PHOENIX, Ariz. March 23, 2014 The cause of a rare type of ovarian cancer that most often strikes girls and young women has been uncovered by an international research team led by the Translational Genomics Research Institute (TGen), according to a study published online today by the renowned scientific journal, Nature Genetics.
By applying its groundbreaking work in genomics, TGen led a study that included Mayo Clinic, Johns Hopkins University, St. Joseph's Hospital and Medical Center; Evergreen Hematology and Oncology, Children's Hospital of Alabama, the Autonomous University of Barcelona, British Columbia Cancer Agency, University of British Columbia, and the University Health Network-Toronto.
The findings revealed a "genetic superhighway" mutation in a gene found in the overwhelming majority of patients with small cell carcinoma of the ovary, hypercalcemic type, also known as SCCOHT.
This type of cancer usually is not diagnosed until it is in its advanced stages. It does not respond to standard chemotherapy, and 65 percent of patients die within 2 years. It has affected girls as young as 14 months, and women as old as 58 years with a mean age of only 24 years old. In this study, the youngest patient was 9 years old.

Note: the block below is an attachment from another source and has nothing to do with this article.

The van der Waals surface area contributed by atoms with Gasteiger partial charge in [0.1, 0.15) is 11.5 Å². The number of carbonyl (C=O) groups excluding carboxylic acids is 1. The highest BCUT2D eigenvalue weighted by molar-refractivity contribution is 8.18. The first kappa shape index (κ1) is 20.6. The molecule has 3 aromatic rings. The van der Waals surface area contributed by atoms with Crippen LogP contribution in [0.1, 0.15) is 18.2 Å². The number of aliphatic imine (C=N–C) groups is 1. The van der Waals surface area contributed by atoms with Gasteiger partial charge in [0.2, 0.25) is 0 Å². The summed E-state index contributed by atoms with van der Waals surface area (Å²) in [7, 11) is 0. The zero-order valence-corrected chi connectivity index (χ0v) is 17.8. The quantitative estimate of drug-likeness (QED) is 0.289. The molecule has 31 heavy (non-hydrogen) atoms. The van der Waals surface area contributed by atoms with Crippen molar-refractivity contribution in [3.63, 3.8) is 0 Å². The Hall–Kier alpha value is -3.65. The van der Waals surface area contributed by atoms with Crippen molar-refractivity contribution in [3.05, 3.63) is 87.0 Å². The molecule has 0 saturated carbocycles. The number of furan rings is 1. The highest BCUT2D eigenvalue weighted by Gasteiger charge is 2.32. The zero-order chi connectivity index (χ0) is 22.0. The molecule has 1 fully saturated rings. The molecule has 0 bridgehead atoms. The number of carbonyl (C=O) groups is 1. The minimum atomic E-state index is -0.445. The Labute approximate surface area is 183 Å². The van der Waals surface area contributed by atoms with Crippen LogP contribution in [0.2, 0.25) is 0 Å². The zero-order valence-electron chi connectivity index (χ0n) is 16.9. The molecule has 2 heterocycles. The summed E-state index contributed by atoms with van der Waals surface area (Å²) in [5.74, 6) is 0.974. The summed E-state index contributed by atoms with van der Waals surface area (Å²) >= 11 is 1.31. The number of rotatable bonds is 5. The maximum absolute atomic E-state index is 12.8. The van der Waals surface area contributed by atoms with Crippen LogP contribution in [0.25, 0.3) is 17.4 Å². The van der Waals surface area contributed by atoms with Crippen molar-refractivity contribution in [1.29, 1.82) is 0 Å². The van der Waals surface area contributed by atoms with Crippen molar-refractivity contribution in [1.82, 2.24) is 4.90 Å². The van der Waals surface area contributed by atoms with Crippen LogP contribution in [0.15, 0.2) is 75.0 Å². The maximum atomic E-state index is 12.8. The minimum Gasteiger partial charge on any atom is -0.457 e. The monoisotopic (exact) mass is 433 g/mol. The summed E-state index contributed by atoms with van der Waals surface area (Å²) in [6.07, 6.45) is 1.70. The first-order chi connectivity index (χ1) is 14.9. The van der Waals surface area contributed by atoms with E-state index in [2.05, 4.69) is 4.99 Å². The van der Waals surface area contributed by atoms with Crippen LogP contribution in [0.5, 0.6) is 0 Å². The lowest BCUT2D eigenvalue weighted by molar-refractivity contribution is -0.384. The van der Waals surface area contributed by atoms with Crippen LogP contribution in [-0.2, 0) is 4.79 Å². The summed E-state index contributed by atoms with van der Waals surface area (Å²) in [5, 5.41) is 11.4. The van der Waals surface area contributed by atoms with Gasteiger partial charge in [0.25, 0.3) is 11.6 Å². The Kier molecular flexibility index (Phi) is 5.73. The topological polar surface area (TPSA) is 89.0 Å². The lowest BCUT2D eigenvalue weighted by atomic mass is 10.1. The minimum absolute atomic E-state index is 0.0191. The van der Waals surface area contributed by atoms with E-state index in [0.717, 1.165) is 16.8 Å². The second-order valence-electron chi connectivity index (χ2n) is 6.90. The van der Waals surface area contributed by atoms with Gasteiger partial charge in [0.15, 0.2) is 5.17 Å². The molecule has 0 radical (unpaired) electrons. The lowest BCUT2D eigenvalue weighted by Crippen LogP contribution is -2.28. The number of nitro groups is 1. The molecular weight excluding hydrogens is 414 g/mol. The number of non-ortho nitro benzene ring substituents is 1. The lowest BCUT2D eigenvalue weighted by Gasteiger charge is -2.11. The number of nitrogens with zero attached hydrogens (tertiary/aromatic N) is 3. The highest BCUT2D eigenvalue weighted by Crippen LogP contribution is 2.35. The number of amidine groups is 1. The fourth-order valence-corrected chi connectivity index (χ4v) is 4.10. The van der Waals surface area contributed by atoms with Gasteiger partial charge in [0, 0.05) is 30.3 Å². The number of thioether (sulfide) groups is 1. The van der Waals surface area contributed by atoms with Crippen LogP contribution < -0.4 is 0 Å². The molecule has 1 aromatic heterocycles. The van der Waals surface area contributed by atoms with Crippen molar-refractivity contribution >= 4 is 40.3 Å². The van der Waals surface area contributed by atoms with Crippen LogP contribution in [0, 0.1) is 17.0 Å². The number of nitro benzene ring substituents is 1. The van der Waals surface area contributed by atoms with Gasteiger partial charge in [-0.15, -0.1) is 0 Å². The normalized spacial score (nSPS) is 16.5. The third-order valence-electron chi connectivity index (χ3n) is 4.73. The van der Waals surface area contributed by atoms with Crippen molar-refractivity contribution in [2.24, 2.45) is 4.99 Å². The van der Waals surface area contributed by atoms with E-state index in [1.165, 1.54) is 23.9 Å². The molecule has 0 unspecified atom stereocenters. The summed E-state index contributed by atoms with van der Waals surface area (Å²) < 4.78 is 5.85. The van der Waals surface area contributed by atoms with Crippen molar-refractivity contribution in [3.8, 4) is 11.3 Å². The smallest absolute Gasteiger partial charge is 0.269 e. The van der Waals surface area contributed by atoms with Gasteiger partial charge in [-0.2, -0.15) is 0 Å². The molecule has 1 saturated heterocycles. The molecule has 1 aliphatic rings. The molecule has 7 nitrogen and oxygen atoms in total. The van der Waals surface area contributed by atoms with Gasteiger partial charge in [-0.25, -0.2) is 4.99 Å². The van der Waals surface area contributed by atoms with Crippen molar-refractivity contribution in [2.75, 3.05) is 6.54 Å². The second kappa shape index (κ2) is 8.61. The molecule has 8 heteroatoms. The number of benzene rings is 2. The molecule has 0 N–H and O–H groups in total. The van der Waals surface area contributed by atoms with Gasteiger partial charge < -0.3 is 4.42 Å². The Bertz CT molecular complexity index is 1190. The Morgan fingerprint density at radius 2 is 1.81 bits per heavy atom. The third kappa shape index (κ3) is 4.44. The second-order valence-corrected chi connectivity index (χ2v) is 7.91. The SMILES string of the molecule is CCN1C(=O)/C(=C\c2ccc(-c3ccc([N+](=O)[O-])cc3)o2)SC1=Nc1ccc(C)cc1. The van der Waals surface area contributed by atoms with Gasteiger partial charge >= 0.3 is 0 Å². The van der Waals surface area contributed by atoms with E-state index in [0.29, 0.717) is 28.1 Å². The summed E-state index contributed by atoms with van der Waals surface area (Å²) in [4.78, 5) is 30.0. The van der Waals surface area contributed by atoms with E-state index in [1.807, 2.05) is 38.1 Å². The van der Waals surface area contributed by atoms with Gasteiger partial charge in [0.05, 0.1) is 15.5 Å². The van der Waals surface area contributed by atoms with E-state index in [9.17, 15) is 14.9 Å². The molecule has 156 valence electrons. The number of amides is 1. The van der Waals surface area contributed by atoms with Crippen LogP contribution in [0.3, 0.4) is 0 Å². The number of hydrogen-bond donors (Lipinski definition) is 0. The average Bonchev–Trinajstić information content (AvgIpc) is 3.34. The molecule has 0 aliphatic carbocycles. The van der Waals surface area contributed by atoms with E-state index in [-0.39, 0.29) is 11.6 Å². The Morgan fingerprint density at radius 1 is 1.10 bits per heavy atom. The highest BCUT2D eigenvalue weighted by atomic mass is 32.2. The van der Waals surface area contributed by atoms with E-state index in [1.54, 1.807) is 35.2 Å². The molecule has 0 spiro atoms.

"This is a thoroughly remarkable study. Many genetic anomalies can be like a one-lane road to cancer; difficult to negotiate. But these findings indicate a genetic superhighway that leads right to this highly aggressive disease," said Dr. Jeffrey Trent, President and Research Director of TGen, and the study's senior author. "The correlation between mutations in SMARCA4 and the development of SCCOHT is simply unmistakable."
Dr. Trent added that while the breakthrough is for a relatively rare cancer, discovering the origins of this type of ovarian cancer could have implications for more common diseases.
Much of the work in this study was inspired by the memory of Taryn Ritchey, a 22-
|Contact: Steve Yozwiak|
The Translational Genomics Research Institute